Very good news for expat UK property owners

UK house prices hit a new record high last month as they saw the biggest monthly rise since August last year, new figures show. The average price of a UK property rose by 1.5% in March compared to February to hit £228,000 – the highest figure on record.

Prices in the first three months of 2018 were down by 0.1% compared to the previous quarter – the second consecutive quarterly decline.

Price growth and activity levels in general had softened compared with a year ago.

The annual pace of growth accelerated to 2.8% from 1.85% in February – but is down from 3.8% in March last year.

House prices in the three months to March were largely unchanged compared with the previous quarter. The annual rate of growth continues to be in a narrow range of under 3%; though the average price of £228,000 is a new high. House sales stalled at the beginning of 2018 and mortgage approvals were down on last year, with activity remaining very subdued.

In the coming months it is expected that price growth will remain close to the expert’s prediction of 3% despite the very positive factors of continuing low mortgage rates, great affordability levels and a robust labour market. The continuing shortage of properties for sale will also support price growth.

In many respects, a report suggesting that house price growth is mainly unchanged represents a “no news is good news” result for the property market, as given the current challenges of low available stock levels, impending interest rate increases and ongoing Brexit uncertainty.

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Expat lending still rising and will continue to do so

Expat mortgage lending is forecast to reach the highest level since the financial crash of 2007 despite Brexit uncertainties, according to the latest annual market review.

If all the predictions are correct, 2018 will see the eighth year of expat mortgage lending growth.

A great deal of this growth will be driven by re-mortgage activity, figures would suggest the expat has become a great deal wiser of late and making the most of lower interest rates.

Expats buy-to-let lending looks like recovering in 2018 and 2019 despite the adverse tax changes for landlords. Again, this growth is likely to be driven by a strong re-mortgage market and an improvement in house purchase lending brought about by a higher level of “churning” in the market.

Lending via intermediaries/brokers is also expected to increase again as expats look for help in securing their mortgages. Broker activity has grown rapidly over the last 3 years as tighter lending rules have come into force.

The forecasts are based on an analysis of current trends within the housing market.

Despite the recovery of the housing market and the availability of mortgage finance since the last recession, stricter affordability rules are limiting activity which makes the figures and predictions even more promising.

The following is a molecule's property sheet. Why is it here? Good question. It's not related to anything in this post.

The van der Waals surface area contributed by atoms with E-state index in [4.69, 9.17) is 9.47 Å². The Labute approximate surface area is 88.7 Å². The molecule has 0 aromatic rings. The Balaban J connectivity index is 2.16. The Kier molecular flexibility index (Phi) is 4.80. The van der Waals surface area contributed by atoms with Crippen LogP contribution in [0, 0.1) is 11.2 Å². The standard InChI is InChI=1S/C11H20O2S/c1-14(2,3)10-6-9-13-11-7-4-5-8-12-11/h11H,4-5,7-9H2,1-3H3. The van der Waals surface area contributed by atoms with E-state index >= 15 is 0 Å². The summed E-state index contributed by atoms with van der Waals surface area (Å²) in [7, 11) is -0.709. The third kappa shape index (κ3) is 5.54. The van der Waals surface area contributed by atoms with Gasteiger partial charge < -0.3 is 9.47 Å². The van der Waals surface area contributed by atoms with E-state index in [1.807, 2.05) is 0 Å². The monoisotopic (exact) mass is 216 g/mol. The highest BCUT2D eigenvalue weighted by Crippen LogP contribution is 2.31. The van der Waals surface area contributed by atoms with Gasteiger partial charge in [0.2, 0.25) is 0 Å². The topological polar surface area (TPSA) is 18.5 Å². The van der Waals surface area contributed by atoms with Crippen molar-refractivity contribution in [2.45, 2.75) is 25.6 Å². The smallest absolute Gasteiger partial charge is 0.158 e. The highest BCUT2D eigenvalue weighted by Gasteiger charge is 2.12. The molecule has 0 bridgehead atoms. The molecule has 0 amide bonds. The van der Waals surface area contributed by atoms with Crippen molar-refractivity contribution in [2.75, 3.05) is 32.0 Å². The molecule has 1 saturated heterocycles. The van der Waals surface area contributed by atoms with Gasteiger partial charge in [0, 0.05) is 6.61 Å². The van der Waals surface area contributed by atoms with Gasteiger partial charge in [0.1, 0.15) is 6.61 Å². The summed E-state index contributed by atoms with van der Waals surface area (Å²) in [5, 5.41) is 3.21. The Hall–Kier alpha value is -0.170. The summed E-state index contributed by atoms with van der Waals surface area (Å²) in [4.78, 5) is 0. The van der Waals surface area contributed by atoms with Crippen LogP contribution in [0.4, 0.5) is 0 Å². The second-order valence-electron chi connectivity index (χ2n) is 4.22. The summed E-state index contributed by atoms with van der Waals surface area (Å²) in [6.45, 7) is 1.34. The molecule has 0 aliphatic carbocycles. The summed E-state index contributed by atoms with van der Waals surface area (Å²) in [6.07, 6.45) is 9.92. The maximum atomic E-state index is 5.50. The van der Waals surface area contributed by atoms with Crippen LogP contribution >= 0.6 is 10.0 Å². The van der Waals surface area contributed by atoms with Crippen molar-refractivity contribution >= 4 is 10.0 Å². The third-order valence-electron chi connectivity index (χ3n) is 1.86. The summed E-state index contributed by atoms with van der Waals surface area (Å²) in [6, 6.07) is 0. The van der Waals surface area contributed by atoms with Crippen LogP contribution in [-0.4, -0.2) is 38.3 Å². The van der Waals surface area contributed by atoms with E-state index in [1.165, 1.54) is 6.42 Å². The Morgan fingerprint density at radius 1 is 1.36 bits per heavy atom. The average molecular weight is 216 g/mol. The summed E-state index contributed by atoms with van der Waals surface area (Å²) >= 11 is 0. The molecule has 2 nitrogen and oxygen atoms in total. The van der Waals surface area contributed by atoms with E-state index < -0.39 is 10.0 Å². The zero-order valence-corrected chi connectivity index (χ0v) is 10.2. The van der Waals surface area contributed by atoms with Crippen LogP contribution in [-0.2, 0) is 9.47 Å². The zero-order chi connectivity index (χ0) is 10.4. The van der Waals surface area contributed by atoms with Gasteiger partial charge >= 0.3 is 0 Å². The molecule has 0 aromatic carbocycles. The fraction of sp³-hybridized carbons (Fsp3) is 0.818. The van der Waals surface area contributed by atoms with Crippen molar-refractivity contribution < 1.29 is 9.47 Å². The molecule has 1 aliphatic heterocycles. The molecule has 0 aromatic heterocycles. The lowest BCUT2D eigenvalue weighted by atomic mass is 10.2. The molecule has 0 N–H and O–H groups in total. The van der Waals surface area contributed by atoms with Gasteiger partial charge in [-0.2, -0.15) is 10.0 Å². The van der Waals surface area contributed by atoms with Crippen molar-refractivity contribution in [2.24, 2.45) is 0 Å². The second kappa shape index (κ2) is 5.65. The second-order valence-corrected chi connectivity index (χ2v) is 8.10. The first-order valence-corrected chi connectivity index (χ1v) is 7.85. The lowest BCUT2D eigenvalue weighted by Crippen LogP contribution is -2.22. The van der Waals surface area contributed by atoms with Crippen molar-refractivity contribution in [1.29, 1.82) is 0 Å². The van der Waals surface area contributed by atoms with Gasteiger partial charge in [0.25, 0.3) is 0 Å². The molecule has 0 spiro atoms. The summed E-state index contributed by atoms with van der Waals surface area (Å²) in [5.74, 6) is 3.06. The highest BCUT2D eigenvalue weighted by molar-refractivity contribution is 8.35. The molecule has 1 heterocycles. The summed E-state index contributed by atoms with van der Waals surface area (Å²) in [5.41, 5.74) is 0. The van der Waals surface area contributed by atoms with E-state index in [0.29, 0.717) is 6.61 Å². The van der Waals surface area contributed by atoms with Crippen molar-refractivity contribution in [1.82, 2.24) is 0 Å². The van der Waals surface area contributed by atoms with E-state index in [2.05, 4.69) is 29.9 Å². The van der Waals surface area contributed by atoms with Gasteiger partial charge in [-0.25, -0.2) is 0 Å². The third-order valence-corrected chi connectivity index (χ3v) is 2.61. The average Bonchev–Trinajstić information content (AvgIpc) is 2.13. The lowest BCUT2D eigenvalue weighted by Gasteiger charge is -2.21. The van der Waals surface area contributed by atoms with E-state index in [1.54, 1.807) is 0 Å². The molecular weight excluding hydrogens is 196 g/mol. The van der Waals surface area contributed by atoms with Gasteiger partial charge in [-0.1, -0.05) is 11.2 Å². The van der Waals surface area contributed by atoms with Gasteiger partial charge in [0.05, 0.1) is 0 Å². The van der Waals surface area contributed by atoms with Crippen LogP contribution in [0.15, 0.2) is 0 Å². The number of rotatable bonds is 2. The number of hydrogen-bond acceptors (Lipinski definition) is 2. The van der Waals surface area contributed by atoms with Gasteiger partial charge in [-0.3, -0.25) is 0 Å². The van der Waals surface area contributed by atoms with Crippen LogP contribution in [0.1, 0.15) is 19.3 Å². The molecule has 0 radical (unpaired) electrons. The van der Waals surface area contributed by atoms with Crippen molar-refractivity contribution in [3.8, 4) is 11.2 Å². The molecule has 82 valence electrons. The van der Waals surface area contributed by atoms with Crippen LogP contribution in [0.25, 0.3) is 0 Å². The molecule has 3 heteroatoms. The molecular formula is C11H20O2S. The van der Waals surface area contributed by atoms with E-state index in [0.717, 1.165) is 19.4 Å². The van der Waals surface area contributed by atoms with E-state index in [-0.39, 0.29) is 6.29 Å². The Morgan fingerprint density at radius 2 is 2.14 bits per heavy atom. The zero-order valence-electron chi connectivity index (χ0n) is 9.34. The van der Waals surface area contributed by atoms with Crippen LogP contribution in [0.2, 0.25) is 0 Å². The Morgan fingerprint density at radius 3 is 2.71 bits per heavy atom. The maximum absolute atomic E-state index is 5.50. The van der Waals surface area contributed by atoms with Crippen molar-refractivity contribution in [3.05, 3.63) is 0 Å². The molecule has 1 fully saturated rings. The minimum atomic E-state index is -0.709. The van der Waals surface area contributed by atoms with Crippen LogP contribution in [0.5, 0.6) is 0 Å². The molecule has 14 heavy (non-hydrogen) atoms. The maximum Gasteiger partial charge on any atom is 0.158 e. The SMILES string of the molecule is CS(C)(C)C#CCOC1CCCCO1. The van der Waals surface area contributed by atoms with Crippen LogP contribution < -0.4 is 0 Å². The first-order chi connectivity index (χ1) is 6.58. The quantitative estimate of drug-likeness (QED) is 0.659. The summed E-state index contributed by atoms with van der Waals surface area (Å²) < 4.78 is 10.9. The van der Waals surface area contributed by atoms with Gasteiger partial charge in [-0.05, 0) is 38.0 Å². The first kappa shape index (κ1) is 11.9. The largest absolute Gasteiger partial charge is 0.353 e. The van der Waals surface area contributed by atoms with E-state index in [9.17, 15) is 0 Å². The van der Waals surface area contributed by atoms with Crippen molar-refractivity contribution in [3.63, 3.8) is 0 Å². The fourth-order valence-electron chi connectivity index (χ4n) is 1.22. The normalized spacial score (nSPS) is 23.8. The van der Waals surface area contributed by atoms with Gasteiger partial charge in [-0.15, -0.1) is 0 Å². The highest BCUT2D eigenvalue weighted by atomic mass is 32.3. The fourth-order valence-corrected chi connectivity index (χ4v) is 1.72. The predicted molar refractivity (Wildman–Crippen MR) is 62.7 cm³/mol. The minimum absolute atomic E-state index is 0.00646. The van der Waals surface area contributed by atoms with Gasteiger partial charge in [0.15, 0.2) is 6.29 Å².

UK property values in 2018

According to the latest figures house prices are still on the rise, January and February saw an average 2.3% increase (except London) as the UK economy continues to strengthen even with the Brexit situation.

It is expected that house price increases will level out as the year goes on with a steady and reliable growth rate, again spelling good news all round.

Is the future bright for UK property?

Expats with UK property holdings will be encouraged by the recent predictions various experts have expressed on the UK housing market. This is the predicted general outlook for 2018 and beyond but who knows how accurate this will be with the Brexit situation. It would seem a deal is close, and this could have a very positive slant on the predictions.

2017 saw annual house price inflation slow down considerably from the previous 5 years but increases were good and stable.

House prices could rise by 2-5% this year as the number of transactions stabilise – that is the prediction from various prominent Chartered Surveyors.

Property values will rise in each region of the UK this year, with East Anglia, the North West and West Midlands recording higher gains than the national average. Central London is likely to stabilise after recent declines, with support provided by the much weaker exchange rate encouraging foreign buyers.

Although recent announcements by the Government on housing are very welcome, the ongoing shortfall of stock across much of the sales and lettings markets is set to continue to underpin prices and rents.

Meanwhile the lack of existing inventory in the market is impacting the ability of households to move home and will contribute toward transaction activity over the whole of 2018.

Summing up the findings, generally the outlook for expat UK property owner seems bright and will still represents a sound long-term investment.

Can we help?

If you are looking for a new or re-mortgage please do make contact and one of our fully qualified advisers we will be happy to assist.